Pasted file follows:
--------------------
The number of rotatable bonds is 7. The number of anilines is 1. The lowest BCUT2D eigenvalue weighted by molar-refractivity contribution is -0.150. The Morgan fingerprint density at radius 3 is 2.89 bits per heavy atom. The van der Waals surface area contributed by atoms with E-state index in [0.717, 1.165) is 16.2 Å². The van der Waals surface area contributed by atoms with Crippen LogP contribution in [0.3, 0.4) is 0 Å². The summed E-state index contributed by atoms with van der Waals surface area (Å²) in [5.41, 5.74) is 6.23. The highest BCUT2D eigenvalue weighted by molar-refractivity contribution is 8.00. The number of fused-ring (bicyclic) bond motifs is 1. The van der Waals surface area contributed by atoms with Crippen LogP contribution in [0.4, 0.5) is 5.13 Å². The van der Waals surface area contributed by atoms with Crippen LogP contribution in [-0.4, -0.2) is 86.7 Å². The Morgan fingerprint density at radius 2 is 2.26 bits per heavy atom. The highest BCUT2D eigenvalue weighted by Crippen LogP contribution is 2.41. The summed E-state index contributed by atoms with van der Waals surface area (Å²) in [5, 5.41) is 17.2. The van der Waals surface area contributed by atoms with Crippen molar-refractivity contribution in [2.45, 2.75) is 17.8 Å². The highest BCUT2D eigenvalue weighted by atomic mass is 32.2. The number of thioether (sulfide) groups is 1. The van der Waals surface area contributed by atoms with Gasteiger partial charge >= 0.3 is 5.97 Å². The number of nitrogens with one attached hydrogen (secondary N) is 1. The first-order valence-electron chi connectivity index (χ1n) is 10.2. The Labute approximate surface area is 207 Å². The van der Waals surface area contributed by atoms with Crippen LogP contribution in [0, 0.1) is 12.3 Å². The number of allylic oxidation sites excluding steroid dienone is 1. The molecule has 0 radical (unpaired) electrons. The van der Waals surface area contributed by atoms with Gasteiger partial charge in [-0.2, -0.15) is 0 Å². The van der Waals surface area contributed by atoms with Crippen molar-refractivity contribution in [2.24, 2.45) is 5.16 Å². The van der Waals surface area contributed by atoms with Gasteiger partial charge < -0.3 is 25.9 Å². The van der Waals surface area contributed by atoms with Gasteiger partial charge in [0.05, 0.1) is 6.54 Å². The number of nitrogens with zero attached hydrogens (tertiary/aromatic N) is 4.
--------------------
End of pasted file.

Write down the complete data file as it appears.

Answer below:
The number of rotatable bonds is 7. The number of anilines is 1. The lowest BCUT2D eigenvalue weighted by molar-refractivity contribution is -0.150. The Morgan fingerprint density at radius 3 is 2.89 bits per heavy atom. The van der Waals surface area contributed by atoms with E-state index in [0.717, 1.165) is 16.2 Å². The van der Waals surface area contributed by atoms with Crippen LogP contribution in [0.3, 0.4) is 0 Å². The summed E-state index contributed by atoms with van der Waals surface area (Å²) in [5.41, 5.74) is 6.23. The highest BCUT2D eigenvalue weighted by molar-refractivity contribution is 8.00. The number of fused-ring (bicyclic) bond motifs is 1. The van der Waals surface area contributed by atoms with Crippen LogP contribution in [0.4, 0.5) is 5.13 Å². The van der Waals surface area contributed by atoms with Crippen LogP contribution in [-0.4, -0.2) is 86.7 Å². The Morgan fingerprint density at radius 2 is 2.26 bits per heavy atom. The highest BCUT2D eigenvalue weighted by Crippen LogP contribution is 2.41. The summed E-state index contributed by atoms with van der Waals surface area (Å²) in [5, 5.41) is 17.2. The van der Waals surface area contributed by atoms with Crippen molar-refractivity contribution in [2.45, 2.75) is 17.8 Å². The highest BCUT2D eigenvalue weighted by atomic mass is 32.2. The number of thioether (sulfide) groups is 1. The van der Waals surface area contributed by atoms with Gasteiger partial charge >= 0.3 is 5.97 Å². The number of nitrogens with one attached hydrogen (secondary N) is 1. The first-order valence-electron chi connectivity index (χ1n) is 10.2. The Labute approximate surface area is 207 Å². The van der Waals surface area contributed by atoms with Crippen LogP contribution in [0, 0.1) is 12.3 Å². The number of allylic oxidation sites excluding steroid dienone is 1. The molecule has 0 radical (unpaired) electrons. The van der Waals surface area contributed by atoms with Gasteiger partial charge in [-0.2, -0.15) is 0 Å². The van der Waals surface area contributed by atoms with Crippen molar-refractivity contribution in [2.24, 2.45) is 5.16 Å². The van der Waals surface area contributed by atoms with Gasteiger partial charge < -0.3 is 25.9 Å². The van der Waals surface area contributed by atoms with Gasteiger partial charge in [0.05, 0.1) is 6.54 Å². The number of nitrogens with zero attached hydrogens (tertiary/aromatic N) is 4.